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Film / You Can't Win

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You Can't Win is a 1948 short film (8 minutes) directed by Dave O'Brien, produced by Pete Smith.

It is one of the many, many "Pete Smith Specialties", short films produced by Smith for Metro-Goldwyn-Mayer over decades. Here the theme is "you can't win", as illustrated by a main character who seems to be a loser at everything. The unnamed protagonist deals with a door-to-door salesman, attempts to invent a reliable cigarette lighter, tries to wash his car, and tries to relax in a hammock, only to fail disastrously every time.



  • Gone Horribly Right: The man seeks to invent a reliable cigarette lighter. What he winds up inventing is a blowtorch-like device that never goes out.
  • Murphy's Bed: The final comic set piece of the film involves the man trying to rig up a hammock in his yard, with all the stock comedy gags associated with hammocks—the hooks are too close together and he touches the ground when he gets in, or they're too far apart and he can't get in, or he keeps getting flipped out of the hammock.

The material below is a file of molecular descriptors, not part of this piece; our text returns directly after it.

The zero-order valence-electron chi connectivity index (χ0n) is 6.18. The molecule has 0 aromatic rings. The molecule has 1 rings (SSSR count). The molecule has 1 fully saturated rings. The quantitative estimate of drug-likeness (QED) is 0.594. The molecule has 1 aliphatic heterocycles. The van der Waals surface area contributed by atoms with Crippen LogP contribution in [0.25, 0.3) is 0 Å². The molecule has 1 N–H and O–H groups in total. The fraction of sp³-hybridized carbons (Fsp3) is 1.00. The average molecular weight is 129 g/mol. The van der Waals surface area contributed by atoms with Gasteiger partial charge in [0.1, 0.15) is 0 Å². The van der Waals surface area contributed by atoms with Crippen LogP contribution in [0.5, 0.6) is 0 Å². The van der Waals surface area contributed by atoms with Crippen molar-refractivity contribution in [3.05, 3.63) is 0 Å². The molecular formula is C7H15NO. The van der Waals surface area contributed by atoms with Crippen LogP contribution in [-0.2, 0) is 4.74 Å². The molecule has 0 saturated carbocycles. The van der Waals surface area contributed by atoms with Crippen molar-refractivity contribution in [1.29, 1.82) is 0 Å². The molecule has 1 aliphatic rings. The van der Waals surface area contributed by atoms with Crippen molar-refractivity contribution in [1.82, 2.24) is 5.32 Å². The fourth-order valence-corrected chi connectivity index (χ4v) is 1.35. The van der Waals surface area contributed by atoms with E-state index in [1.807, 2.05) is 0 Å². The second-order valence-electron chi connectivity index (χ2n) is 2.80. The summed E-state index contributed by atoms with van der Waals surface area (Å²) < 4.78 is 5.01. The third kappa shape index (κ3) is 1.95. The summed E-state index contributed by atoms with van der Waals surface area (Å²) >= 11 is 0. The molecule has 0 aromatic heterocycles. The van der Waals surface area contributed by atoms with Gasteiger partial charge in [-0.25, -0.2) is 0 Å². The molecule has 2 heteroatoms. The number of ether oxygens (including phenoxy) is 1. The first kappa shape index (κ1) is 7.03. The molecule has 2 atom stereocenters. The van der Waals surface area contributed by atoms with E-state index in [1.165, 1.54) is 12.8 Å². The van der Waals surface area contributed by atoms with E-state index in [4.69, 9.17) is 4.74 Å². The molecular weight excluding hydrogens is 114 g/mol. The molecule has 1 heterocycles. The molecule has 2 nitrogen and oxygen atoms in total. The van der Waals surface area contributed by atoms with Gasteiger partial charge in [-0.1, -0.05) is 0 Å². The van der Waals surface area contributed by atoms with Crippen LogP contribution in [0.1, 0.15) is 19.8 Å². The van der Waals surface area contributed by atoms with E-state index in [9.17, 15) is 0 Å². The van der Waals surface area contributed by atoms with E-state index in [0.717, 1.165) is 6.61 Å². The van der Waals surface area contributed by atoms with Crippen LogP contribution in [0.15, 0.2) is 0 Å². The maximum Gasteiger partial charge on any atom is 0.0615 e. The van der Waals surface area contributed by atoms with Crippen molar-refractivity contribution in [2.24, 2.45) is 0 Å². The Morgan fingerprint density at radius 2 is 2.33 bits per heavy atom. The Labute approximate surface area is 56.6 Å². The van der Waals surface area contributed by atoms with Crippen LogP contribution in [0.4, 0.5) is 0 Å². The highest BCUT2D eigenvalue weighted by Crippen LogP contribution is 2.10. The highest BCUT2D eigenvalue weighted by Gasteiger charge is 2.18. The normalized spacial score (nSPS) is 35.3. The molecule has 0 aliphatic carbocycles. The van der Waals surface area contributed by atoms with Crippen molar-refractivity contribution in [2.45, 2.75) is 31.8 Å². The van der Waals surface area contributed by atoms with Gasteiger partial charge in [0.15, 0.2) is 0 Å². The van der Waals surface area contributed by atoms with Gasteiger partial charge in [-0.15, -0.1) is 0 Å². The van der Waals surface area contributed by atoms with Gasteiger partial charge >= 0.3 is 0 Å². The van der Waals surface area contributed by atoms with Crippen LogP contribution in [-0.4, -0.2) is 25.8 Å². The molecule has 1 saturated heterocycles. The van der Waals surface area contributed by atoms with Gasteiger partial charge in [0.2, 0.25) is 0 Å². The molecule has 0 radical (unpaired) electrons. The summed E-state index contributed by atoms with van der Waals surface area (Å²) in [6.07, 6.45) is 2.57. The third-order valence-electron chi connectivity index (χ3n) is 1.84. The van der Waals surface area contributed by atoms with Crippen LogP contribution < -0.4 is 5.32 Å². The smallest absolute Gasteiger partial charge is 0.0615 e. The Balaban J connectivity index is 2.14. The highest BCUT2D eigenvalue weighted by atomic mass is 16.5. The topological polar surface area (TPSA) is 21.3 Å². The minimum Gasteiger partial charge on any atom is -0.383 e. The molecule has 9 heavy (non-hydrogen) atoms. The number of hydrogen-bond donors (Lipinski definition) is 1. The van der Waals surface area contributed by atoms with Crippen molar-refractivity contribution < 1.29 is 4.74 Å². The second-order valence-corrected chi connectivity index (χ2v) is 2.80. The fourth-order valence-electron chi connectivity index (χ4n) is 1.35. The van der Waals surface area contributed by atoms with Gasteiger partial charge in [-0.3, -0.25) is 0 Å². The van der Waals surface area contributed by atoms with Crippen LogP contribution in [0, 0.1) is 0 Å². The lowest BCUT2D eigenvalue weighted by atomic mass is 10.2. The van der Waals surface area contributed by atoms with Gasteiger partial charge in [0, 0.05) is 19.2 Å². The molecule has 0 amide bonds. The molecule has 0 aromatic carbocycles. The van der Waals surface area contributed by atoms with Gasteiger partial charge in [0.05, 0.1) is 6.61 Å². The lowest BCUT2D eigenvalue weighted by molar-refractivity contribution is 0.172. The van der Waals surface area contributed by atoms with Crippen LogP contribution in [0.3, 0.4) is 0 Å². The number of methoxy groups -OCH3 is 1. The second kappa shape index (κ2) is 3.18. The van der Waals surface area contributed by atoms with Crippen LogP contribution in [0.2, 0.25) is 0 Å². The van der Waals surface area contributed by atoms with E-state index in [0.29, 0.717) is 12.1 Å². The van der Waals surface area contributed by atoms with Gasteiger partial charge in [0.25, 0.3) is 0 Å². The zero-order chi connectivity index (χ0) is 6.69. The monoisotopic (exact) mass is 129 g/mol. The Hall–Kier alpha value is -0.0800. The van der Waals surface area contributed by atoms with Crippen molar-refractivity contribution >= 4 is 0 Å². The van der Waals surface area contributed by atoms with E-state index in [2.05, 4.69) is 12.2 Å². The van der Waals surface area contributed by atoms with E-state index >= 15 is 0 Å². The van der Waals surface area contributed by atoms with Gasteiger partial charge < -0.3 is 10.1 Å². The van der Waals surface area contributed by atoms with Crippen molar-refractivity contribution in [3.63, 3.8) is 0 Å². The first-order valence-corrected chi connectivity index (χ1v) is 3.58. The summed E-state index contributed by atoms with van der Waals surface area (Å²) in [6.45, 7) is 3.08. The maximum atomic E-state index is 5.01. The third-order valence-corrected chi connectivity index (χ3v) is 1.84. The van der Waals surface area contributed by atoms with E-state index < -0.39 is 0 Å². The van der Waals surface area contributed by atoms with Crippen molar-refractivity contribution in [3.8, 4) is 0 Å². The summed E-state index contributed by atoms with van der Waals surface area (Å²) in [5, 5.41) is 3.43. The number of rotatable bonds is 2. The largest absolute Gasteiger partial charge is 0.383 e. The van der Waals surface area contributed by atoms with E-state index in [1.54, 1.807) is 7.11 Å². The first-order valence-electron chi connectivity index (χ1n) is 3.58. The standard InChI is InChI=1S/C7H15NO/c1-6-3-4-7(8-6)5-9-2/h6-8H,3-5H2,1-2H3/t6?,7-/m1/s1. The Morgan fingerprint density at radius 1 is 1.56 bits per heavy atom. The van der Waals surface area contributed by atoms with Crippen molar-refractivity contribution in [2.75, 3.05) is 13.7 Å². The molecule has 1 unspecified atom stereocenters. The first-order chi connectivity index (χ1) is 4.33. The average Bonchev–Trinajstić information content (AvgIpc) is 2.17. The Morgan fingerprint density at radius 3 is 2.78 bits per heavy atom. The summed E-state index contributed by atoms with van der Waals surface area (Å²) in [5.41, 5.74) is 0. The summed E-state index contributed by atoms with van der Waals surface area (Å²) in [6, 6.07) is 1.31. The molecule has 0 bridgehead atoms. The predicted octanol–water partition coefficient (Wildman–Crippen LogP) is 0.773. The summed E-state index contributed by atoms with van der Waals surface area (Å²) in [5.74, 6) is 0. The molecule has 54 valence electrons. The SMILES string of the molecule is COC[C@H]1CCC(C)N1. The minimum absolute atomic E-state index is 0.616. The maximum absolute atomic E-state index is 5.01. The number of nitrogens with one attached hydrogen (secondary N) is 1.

• Nameless Narrative: The hapless man (played by director Dave O'Brien) is credited only as "Harried Homeowner".
  • Narrator: As always with Pete Smith shorts, there's no dialogue, but instead Smith providing sarcastic commentary.
  • Roadside Wave: The man attempts to wash his car, which is parked on the street, only to see it persistently splashed by mud thrown up by passing cars. This happens twice, and when the third car comes, the man just goes ahead and dumps mud on his car himself, only to watch the third car pull into the driveway next door.
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  • Staircase Tumble: The man attempts to duck into a side door to avoid the infuriatingly persistent traveling salesman—but it's the door to the basement, and he falls down the stairs.
  • Time Skip: A silly gag has the crazy cigarette lighter eventually exploding, followed by a card that says "THERE WILL BE A SLIGHT PAUSE OF TWO YEARS...TO ALLOW OUR ACTOR...TO RECOVER."
  • Title Drop: The short opens with Smith saying "Here's a guy who claims that in the gamble of everyday life, you can't win."
  • Traveling Salesman: The man is bothered by a persistent insurance salesman who physically forces his way into the house.

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